Engineering a new way to study hepatitis C

Jan 25, 2010
Liver cells in a micropatterned co-culture form tube-like structures (shown here in green) that resemble bile capillaries found in a human liver. Image courtesy of Sangeeta Bhatia lab, MIT

(PhysOrg.com) -- Researchers at MIT and Rockefeller University have successfully grown hepatitis C virus in otherwise healthy liver cells in the laboratory, an advance that could allow scientists to develop and test new treatments for the disease.

About 200 million people worldwide are infected with hepatitis C, which can lead to or cancer, and existing drugs are not always effective. To develop better treatments, researchers need to test them in laboratory experiments in , but it has been difficult to create a suitable tissue model because healthy liver cells tend to lose their liver functions when removed from the body.

Previously, researchers have been able to induce cancerous liver cells to survive and reproduce outside the body, but those cells are not sufficient for studying hepatitis C because their responses to infection are different from those of normal liver cells.

Now, Bhatia, in collaboration with Charles Rice of the Rockefeller University, has developed a way to maintain liver cells for four to six weeks by precisely arranging them on a specially patterned plate. The cells can be infected with hepatitis C for two to three weeks, giving researchers the chance to study the cells' responses to different drugs.

The new model, described in next week's issue of the , could allow researchers to test the effectiveness of various combinations of drugs, including interferon, a common current treatment, and experimental that may block the virus from entering cells.

The researchers used healthy liver cells that had been cryogenically preserved and grew them on special plates with micropatterns that direct the cells where to grow. The liver cells were strategically interspersed with other cells called fibroblasts that support the growth of liver tissue.

"If you just put cells on a surface in an unorganized way, they lose their function very quickly," says Bhatia. "If you specify which cells sit next to each other, you can extend the lifetime of the cells and help them maintain their function."

The current system may already be suitable to screen drugs against the strain of used in this work; however, this strain, which was derived from a Japanese patient with fulminant is the only strain ever successfully grown in a laboratory environment. The researchers hope to modify the system so they can grow additional strains, such as those more common in North America, which would allow for more thorough drug testing.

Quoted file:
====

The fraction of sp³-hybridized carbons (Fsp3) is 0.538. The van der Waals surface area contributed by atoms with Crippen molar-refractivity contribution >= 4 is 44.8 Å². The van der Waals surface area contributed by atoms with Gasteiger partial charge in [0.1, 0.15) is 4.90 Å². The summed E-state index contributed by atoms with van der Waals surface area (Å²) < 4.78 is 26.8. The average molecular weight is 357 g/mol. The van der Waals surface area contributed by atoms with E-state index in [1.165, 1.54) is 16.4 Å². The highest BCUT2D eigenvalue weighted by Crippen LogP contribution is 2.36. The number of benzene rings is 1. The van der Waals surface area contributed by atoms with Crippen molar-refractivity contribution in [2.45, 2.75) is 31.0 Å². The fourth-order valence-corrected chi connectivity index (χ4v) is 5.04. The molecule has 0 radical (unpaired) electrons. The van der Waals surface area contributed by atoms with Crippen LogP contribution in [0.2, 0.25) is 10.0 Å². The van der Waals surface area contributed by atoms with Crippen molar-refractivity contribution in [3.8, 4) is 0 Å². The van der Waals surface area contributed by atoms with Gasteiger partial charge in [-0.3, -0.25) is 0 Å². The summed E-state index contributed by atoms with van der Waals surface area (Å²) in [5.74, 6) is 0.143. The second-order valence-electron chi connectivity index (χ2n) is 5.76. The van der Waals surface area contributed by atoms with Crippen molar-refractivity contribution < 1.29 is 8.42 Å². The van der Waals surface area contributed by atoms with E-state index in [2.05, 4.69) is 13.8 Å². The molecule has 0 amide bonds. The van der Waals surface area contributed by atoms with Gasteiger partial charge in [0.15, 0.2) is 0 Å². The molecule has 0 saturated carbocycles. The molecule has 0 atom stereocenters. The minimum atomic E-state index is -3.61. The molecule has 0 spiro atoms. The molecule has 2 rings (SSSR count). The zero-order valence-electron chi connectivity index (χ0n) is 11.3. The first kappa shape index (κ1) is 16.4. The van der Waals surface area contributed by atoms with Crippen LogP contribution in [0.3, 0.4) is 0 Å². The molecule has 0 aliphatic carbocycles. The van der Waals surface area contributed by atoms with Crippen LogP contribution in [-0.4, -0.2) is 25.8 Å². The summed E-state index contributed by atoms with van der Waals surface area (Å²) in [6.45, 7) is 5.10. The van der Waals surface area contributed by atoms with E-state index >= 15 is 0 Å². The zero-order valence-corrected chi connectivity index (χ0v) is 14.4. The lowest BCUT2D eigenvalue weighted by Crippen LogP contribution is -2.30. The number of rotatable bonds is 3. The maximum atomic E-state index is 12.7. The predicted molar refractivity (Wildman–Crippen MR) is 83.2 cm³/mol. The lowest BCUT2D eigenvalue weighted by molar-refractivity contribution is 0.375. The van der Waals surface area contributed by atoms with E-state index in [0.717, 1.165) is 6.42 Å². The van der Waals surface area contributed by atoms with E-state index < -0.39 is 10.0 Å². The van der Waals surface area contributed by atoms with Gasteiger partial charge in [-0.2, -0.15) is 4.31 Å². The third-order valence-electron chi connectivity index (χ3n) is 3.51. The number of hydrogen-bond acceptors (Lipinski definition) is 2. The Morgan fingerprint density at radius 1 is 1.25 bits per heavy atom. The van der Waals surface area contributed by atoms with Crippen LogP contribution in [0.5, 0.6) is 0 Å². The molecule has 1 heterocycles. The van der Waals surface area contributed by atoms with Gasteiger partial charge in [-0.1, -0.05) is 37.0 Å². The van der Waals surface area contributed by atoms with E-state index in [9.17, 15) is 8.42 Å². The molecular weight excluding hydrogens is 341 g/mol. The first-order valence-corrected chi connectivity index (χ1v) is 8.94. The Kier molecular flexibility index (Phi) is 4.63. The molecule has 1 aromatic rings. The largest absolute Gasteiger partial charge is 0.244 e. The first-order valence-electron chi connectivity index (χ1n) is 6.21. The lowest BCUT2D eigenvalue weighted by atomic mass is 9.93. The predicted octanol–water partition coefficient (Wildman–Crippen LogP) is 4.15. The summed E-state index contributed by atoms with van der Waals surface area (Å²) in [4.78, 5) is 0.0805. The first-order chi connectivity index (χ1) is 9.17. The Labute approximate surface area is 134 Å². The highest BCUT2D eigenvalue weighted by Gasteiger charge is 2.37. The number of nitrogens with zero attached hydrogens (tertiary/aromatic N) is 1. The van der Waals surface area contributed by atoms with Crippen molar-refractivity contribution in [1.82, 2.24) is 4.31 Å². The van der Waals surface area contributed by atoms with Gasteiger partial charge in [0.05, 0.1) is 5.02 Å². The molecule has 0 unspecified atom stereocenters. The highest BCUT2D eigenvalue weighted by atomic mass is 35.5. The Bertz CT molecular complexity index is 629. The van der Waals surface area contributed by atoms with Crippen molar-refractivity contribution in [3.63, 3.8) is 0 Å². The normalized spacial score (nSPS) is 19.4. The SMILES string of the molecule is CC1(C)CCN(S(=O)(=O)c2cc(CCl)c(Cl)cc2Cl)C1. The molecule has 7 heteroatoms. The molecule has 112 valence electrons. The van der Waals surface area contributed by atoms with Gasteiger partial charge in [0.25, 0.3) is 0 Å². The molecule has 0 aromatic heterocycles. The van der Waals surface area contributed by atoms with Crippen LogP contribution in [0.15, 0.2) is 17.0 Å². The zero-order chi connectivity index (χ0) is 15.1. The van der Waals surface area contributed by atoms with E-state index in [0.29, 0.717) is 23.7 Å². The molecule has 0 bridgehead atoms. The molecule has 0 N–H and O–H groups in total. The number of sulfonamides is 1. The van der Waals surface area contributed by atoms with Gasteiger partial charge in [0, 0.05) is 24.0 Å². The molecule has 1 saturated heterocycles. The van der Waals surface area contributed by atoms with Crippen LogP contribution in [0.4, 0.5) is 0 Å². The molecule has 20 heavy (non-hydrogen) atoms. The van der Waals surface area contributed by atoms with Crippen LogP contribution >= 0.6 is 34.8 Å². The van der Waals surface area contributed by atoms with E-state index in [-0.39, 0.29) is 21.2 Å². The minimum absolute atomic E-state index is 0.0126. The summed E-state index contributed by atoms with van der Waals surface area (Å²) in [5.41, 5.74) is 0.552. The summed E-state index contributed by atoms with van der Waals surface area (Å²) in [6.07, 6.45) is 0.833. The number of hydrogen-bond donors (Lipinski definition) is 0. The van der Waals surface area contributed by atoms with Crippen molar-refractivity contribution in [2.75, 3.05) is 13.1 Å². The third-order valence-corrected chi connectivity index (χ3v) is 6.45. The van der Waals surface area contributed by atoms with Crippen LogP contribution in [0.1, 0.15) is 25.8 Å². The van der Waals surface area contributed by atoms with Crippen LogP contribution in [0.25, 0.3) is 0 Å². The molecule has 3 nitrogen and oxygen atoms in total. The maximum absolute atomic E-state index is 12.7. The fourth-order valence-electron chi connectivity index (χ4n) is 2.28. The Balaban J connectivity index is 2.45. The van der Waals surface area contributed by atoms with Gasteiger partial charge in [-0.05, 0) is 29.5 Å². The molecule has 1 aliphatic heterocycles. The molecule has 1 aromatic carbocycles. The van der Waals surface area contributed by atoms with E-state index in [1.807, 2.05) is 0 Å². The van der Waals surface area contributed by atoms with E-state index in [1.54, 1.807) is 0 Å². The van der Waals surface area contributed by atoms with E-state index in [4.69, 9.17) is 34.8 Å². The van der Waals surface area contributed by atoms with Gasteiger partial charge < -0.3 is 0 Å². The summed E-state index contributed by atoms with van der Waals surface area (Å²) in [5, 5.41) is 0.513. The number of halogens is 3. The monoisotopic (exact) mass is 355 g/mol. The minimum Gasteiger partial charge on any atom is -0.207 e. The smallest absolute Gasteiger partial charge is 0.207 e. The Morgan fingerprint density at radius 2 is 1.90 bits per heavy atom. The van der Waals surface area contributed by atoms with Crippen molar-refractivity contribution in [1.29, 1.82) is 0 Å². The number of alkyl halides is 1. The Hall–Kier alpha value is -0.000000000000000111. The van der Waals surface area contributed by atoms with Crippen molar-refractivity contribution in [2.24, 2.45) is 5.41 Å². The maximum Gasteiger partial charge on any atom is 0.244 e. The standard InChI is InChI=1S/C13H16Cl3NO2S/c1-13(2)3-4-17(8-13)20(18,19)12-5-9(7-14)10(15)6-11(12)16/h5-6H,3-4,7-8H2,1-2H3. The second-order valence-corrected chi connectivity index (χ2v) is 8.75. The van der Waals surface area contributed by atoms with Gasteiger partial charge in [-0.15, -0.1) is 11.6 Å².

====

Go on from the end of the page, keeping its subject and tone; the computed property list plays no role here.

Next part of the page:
Explore further: US warns against traveling to Ebola-hit countries

More information: "Persistent hepatitis C virus infection in microscale primary human hepatocyte cultures," Alexander Ploss, Salman Khetani, et al. Proceedings of the National Academy of Sciences, week of Jan. 25, 2010.

Related Stories

Hepatitis C virus blocks 'superinfection'

Apr 05, 2007

There’s infection and then there’s superinfection – when a cell already infected by a virus gets a second viral infection. But some viruses don’t like to share their cells. New research from Rockefeller University ...

Keeping hepatitis C virus at bay after a liver transplant

Oct 01, 2009

One of the most common reasons for needing a liver transplant is liver failure or liver cancer caused by liver cell infection with hepatitis C virus (HCV). However, in nearly all patients the new liver becomes infected with ...

Molecules may help predict survival in liver cancer

Jan 30, 2008

Tiny molecules that help cells regulate which proteins they make might one day help doctors predict which liver-cancer patients are likely to live longer than others, new research suggests.

Improved culture system for hepatitis C virus infection

Jul 16, 2008

A University of California, San Diego School of Medicine researcher has developed the first tissue culture of normal, human liver cells that can model infection with the Hepatitis C virus (HCV) and provide a realistic environment ...

Recommended for you

WHO: Ebola moving faster than control efforts (Update)

3 hours ago

An Ebola outbreak that has killed more than 700 people in West Africa is moving faster than the efforts to control the disease, the head of the World Health Organization warned as presidents from the affected ...

Quick blood test for malaria

3 hours ago

Siemens is working on a procedure that would allow blood to be routinely tested for malaria. Physicians normally diagnose the tropical disease by using a microscope to search for parasites in blood samples. ...

User comments : 0